Elisabeth I. FAULSTICH
(FIAK Cottbus, Germany)

Outline: Archaeological monitoring seems to be necessary during laying small cables through villages. Examples will be shown.

Abstract: Utility trenches through villages as archaeological prospection Is archaeological monitoring of small linear projects worthwhile? Villages are generally less well researched than towns. Their history often begins only with their first documentary reference. Does this conform to the archaeological findings or are the villages older? Prehistoric remains are often found under settlement-advantageous medieval sites.

Many examples from the south of the German Federal State of Brandenburg show that the history of the villages stretches much further back in time. Archaeological interventions continue to turn up prehistoric and early historical sites. In many cases the villages’ histories go much further back than their first mention in a foundation charter. This can often be shown by archaeological interventions and projects monitoring the narrowest of trenches for the smallest cables.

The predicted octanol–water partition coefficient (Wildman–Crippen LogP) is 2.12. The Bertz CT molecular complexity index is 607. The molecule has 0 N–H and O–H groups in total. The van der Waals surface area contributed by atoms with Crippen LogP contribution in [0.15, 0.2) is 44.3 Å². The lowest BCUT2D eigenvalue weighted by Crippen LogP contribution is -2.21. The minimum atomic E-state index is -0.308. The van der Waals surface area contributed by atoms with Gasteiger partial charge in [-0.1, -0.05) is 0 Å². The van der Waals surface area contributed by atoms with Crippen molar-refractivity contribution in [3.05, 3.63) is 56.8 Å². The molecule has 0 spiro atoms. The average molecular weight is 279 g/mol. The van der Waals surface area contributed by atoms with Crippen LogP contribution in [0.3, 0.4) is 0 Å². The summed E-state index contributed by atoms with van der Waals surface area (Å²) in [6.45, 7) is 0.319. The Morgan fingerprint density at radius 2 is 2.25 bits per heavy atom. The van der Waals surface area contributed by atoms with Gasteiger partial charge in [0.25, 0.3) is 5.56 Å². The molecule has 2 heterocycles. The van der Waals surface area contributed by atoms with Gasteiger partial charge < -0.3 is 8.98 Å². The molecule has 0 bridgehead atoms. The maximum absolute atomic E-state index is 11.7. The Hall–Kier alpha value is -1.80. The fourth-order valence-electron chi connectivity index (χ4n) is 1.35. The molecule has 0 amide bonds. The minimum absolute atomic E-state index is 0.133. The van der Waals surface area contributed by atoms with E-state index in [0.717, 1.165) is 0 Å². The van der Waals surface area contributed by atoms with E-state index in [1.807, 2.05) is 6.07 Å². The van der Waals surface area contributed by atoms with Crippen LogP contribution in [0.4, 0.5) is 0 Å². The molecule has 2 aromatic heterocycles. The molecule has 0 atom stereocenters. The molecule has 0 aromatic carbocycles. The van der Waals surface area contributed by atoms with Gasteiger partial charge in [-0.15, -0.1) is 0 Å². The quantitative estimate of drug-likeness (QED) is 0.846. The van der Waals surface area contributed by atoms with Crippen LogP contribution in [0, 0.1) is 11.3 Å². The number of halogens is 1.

The basis of this contribution is provided by over 200 archaeological interventions by an excavation company in the last 10 years in southern Brandenberg, including trenches for electricity cables usually no more than 30 cm wide and 60 – 80 cm deep. They give us a glimpse of the structure of the layers in the soil. Archaeological findings are truncated or even completely destroyed by them. Larger projects such as drains for rain water and sewage or gas pipes also enjoy archaological monitoring. They usually provide a complete overview of the historical stratigraphy of the settlement.

Completely unexpected findings will be presented. A statistical analysis of trenches for water and electricity will show the necessity of archaeological monitoring of small linear projects.

Keywords: urban archeology, prospection